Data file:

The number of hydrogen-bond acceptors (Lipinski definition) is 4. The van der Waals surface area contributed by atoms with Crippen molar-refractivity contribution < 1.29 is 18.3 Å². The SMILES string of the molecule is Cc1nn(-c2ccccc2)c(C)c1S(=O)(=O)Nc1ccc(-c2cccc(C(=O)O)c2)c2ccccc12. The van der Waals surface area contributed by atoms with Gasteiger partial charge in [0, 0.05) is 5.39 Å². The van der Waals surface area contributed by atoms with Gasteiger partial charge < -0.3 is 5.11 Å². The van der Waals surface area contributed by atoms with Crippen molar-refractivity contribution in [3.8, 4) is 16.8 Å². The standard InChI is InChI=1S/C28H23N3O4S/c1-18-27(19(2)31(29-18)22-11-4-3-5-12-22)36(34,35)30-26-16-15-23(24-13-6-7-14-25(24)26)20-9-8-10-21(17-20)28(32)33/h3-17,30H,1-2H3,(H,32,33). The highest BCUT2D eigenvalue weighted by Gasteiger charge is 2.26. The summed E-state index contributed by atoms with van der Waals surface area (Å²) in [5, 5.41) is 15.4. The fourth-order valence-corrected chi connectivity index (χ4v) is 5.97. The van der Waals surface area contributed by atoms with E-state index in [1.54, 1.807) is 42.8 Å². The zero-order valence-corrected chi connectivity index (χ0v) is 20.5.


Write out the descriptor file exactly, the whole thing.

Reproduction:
The number of hydrogen-bond acceptors (Lipinski definition) is 4. The van der Waals surface area contributed by atoms with Crippen molar-refractivity contribution < 1.29 is 18.3 Å². The SMILES string of the molecule is Cc1nn(-c2ccccc2)c(C)c1S(=O)(=O)Nc1ccc(-c2cccc(C(=O)O)c2)c2ccccc12. The van der Waals surface area contributed by atoms with Gasteiger partial charge in [0, 0.05) is 5.39 Å². The van der Waals surface area contributed by atoms with Gasteiger partial charge < -0.3 is 5.11 Å². The van der Waals surface area contributed by atoms with Crippen molar-refractivity contribution in [3.8, 4) is 16.8 Å². The standard InChI is InChI=1S/C28H23N3O4S/c1-18-27(19(2)31(29-18)22-11-4-3-5-12-22)36(34,35)30-26-16-15-23(24-13-6-7-14-25(24)26)20-9-8-10-21(17-20)28(32)33/h3-17,30H,1-2H3,(H,32,33). The highest BCUT2D eigenvalue weighted by Gasteiger charge is 2.26. The summed E-state index contributed by atoms with van der Waals surface area (Å²) in [5, 5.41) is 15.4. The fourth-order valence-corrected chi connectivity index (χ4v) is 5.97. The van der Waals surface area contributed by atoms with E-state index in [1.54, 1.807) is 42.8 Å². The zero-order valence-corrected chi connectivity index (χ0v) is 20.5.